German scientists seek way to end live chick shredding
In a basement of Dresden University, German scientists are busy refining a technique that could save millions of fluffy chicks from being shredded to death moments after they hatch.
The young hatchlings are usually condemned to a violent end simply because they are male, as roosters are deemed largely useless in the world of livestock farming.
Not only are they unable to lay eggs, their meat is not particularly popular.
Male chicks are therefore systematically eradicated. In many cases, they are mechanically shredded or crushed to death and used as animal feed.
At Dresden's University Clinic, analytical chemist Gerald Steiner and his team are working to prevent such mass culls of newborns by detecting the sex of chicks before they hatch.
Steiner uses a spectroscopic method, based on the analysis of scattered light on blood vessels, to determine the sex of chick embryos in the egg.
Spectroscopy is already used in cancer treatment as it helps to differentiate between abnormal and healthy cells.
"If we are able to identify a tumour, then why not the sex?" said Roberta Galli, a physicist.
Several teams of scientists—including veterinarians, chemists, engineers and physicists—are collaborating on the project, which also includes the participation of two private companies.
In the laboratory, Galli and her colleague Grit Preusse take eggs out of the refrigerator to demonstrate their technique.
The eggs have already been incubated for three days and blood vessels had by now formed.
"But not the nerve cells, so they can't feel pain," Steiner explained.
The team believes that from an ethical point of view, it is preferable to decide the chick's fate before, rather than after, it hatches.
Using a laser beam, the scientists trace a small circle at the top of an egg, which makes a little hole in the shell. Through this they can see veins in the yolk, as well as detect the flutter of a tiny beating heart.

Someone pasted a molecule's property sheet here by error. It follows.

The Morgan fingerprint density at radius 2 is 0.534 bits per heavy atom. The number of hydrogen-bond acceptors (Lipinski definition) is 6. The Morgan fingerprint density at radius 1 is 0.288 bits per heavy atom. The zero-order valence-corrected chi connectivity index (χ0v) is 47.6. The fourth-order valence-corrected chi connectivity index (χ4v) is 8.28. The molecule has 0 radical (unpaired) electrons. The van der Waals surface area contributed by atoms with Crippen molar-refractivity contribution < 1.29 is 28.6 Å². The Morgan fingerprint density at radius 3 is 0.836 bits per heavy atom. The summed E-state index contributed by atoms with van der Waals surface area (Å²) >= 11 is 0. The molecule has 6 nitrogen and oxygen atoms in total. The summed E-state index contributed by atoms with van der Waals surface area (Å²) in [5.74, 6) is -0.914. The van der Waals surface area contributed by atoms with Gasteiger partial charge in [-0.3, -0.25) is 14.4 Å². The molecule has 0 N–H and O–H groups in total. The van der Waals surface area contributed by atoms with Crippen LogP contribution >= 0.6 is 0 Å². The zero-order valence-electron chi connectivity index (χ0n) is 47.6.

The egg is then placed in a large black box—the spectrometer—and quickly, the biochemical properties of the embryo's blood are displayed on a screen.
"To the naked eye, we can't see the difference (between male and female embryos) but the computer can, if it's programmed to do so," said Steiner.
His team has been fine-tuning the programme over the past few years, and they now have it down to an identification accuracy rate of 95 percent.
In a process that should ultimately take just a few minutes, an egg containing a male chick is discarded pre-birth, while one containing a female chick is fixed up with a plaster and then returned to the incubator.
A few days later, a chick that will one day be a laying hen hatches.
Steiner believes that some use will eventually be found for the unwanted male embryos—be it as fish feed or even in shampoo.
Beyond the challenge of finding a technique that is minimally invasive and which would allow the female "chicks to hatch and be in good health", another important factor is that the method has to have the potential to be automated, said Preusse.
The plan is to have a machine bore a hole in the egg, while another machine identifies the gender, fixes up the female eggs and removes the male ones.
A start-up in Dresden is currently working on developing the machines, which could one day be used by poultry farmers.
But one big question is—when?
In Germany, the timing also has political resonance.
With a public that is increasing concerned about animal welfare, Agriculture Minister Christian Schmidt had promised that by 2017, male chicks would no longer be sent to be crushed.
At the same time, Schmidt is refusing to impose an outright ban, and is rather counting on Steiner's research—which the ministry is funding—to deliver.
"The politicians are piling on pressure ahead of the 2017 elections," said Steiner, who said he was getting phone calls "every week" from the ministry, eager for an update.
© 2016 AFP